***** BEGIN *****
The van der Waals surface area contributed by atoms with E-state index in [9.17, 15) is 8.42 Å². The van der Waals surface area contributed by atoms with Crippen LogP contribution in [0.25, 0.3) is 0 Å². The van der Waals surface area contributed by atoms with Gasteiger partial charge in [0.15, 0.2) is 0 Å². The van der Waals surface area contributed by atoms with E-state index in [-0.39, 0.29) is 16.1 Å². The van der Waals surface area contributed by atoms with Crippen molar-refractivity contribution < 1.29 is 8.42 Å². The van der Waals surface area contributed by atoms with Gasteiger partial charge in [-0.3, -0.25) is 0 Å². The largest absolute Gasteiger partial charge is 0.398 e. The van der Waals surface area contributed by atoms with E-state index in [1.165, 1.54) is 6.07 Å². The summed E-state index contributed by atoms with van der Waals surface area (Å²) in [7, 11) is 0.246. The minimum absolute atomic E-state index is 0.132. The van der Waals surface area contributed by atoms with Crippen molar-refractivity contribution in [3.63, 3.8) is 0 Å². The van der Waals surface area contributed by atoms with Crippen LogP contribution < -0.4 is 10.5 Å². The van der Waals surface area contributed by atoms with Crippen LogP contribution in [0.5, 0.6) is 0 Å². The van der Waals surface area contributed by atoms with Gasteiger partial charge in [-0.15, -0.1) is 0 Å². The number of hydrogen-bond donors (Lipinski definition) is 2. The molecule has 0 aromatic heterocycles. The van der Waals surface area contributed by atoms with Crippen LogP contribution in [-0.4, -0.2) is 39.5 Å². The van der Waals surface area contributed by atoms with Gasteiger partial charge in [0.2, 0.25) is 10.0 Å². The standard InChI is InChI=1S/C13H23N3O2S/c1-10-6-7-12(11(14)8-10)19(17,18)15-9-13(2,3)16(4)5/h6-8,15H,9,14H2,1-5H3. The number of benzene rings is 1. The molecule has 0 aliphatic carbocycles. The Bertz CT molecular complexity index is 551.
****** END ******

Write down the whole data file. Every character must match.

The van der Waals surface area contributed by atoms with E-state index in [9.17, 15) is 8.42 Å². The van der Waals surface area contributed by atoms with Crippen LogP contribution in [0.25, 0.3) is 0 Å². The van der Waals surface area contributed by atoms with Gasteiger partial charge in [0.15, 0.2) is 0 Å². The van der Waals surface area contributed by atoms with E-state index in [-0.39, 0.29) is 16.1 Å². The van der Waals surface area contributed by atoms with Crippen molar-refractivity contribution < 1.29 is 8.42 Å². The van der Waals surface area contributed by atoms with Gasteiger partial charge in [-0.3, -0.25) is 0 Å². The largest absolute Gasteiger partial charge is 0.398 e. The van der Waals surface area contributed by atoms with E-state index in [1.165, 1.54) is 6.07 Å². The summed E-state index contributed by atoms with van der Waals surface area (Å²) in [7, 11) is 0.246. The minimum absolute atomic E-state index is 0.132. The van der Waals surface area contributed by atoms with Crippen molar-refractivity contribution in [3.63, 3.8) is 0 Å². The van der Waals surface area contributed by atoms with Crippen LogP contribution < -0.4 is 10.5 Å². The van der Waals surface area contributed by atoms with Crippen LogP contribution in [0.5, 0.6) is 0 Å². The van der Waals surface area contributed by atoms with Gasteiger partial charge in [-0.15, -0.1) is 0 Å². The number of hydrogen-bond donors (Lipinski definition) is 2. The molecule has 0 aromatic heterocycles. The van der Waals surface area contributed by atoms with Crippen LogP contribution in [-0.4, -0.2) is 39.5 Å². The van der Waals surface area contributed by atoms with Gasteiger partial charge in [0.2, 0.25) is 10.0 Å². The standard InChI is InChI=1S/C13H23N3O2S/c1-10-6-7-12(11(14)8-10)19(17,18)15-9-13(2,3)16(4)5/h6-8,15H,9,14H2,1-5H3. The number of benzene rings is 1. The molecule has 0 aliphatic carbocycles. The Bertz CT molecular complexity index is 551.